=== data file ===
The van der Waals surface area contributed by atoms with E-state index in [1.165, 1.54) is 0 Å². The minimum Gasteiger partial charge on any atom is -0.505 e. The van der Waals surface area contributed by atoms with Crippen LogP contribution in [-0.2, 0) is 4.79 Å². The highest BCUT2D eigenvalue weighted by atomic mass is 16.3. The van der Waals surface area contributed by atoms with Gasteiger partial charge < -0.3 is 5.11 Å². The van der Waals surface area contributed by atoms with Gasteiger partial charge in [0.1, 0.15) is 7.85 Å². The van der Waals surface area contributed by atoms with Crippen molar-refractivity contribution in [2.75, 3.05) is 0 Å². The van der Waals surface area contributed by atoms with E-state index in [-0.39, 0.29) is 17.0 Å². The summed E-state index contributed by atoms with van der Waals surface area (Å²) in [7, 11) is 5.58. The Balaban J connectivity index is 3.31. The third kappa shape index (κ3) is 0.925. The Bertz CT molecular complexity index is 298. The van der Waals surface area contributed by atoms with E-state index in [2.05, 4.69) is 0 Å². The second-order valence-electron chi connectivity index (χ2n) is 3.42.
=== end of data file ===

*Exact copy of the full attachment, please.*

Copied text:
The van der Waals surface area contributed by atoms with E-state index in [1.165, 1.54) is 0 Å². The minimum Gasteiger partial charge on any atom is -0.505 e. The van der Waals surface area contributed by atoms with Crippen LogP contribution in [-0.2, 0) is 4.79 Å². The highest BCUT2D eigenvalue weighted by atomic mass is 16.3. The van der Waals surface area contributed by atoms with Gasteiger partial charge < -0.3 is 5.11 Å². The van der Waals surface area contributed by atoms with Gasteiger partial charge in [0.1, 0.15) is 7.85 Å². The van der Waals surface area contributed by atoms with Crippen molar-refractivity contribution in [2.75, 3.05) is 0 Å². The van der Waals surface area contributed by atoms with E-state index in [-0.39, 0.29) is 17.0 Å². The summed E-state index contributed by atoms with van der Waals surface area (Å²) in [7, 11) is 5.58. The Balaban J connectivity index is 3.31. The third kappa shape index (κ3) is 0.925. The Bertz CT molecular complexity index is 298. The van der Waals surface area contributed by atoms with E-state index in [2.05, 4.69) is 0 Å². The second-order valence-electron chi connectivity index (χ2n) is 3.42.